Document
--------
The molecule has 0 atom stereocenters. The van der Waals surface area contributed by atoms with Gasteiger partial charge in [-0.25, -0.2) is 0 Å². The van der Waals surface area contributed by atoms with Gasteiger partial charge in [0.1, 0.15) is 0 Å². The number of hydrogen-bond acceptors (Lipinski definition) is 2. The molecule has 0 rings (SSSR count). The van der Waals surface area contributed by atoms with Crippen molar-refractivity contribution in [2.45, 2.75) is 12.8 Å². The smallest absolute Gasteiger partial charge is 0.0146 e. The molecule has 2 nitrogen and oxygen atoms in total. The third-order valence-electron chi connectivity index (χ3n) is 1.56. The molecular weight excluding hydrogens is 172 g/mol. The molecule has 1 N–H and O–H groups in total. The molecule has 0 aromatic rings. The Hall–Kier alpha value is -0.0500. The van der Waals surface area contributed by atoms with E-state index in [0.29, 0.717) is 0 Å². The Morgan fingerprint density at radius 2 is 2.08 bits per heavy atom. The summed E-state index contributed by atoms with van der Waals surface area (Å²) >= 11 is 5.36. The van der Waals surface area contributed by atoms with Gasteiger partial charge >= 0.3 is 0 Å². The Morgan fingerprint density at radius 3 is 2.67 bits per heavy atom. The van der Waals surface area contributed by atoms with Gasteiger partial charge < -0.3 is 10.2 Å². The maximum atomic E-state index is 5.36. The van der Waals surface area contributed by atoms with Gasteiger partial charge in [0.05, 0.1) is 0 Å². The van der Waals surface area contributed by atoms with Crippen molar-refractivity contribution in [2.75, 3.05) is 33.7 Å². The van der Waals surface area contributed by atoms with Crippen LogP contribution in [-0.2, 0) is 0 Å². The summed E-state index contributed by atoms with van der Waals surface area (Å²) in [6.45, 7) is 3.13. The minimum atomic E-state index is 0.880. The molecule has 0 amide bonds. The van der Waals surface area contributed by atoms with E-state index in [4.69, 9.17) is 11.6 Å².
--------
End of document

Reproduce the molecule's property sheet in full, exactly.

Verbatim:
The molecule has 0 atom stereocenters. The van der Waals surface area contributed by atoms with Gasteiger partial charge in [-0.25, -0.2) is 0 Å². The van der Waals surface area contributed by atoms with Gasteiger partial charge in [0.1, 0.15) is 0 Å². The number of hydrogen-bond acceptors (Lipinski definition) is 2. The molecule has 0 rings (SSSR count). The van der Waals surface area contributed by atoms with Crippen molar-refractivity contribution in [2.45, 2.75) is 12.8 Å². The smallest absolute Gasteiger partial charge is 0.0146 e. The molecule has 2 nitrogen and oxygen atoms in total. The third-order valence-electron chi connectivity index (χ3n) is 1.56. The molecular weight excluding hydrogens is 172 g/mol. The molecule has 1 N–H and O–H groups in total. The molecule has 0 aromatic rings. The Hall–Kier alpha value is -0.0500. The van der Waals surface area contributed by atoms with E-state index in [0.29, 0.717) is 0 Å². The Morgan fingerprint density at radius 2 is 2.08 bits per heavy atom. The summed E-state index contributed by atoms with van der Waals surface area (Å²) >= 11 is 5.36. The van der Waals surface area contributed by atoms with Gasteiger partial charge >= 0.3 is 0 Å². The Morgan fingerprint density at radius 3 is 2.67 bits per heavy atom. The van der Waals surface area contributed by atoms with Gasteiger partial charge < -0.3 is 10.2 Å². The maximum atomic E-state index is 5.36. The van der Waals surface area contributed by atoms with Gasteiger partial charge in [0.05, 0.1) is 0 Å². The van der Waals surface area contributed by atoms with Crippen molar-refractivity contribution in [2.75, 3.05) is 33.7 Å². The van der Waals surface area contributed by atoms with Crippen LogP contribution in [-0.2, 0) is 0 Å². The summed E-state index contributed by atoms with van der Waals surface area (Å²) in [6.45, 7) is 3.13. The minimum atomic E-state index is 0.880. The molecule has 0 amide bonds. The van der Waals surface area contributed by atoms with E-state index in [4.69, 9.17) is 11.6 Å².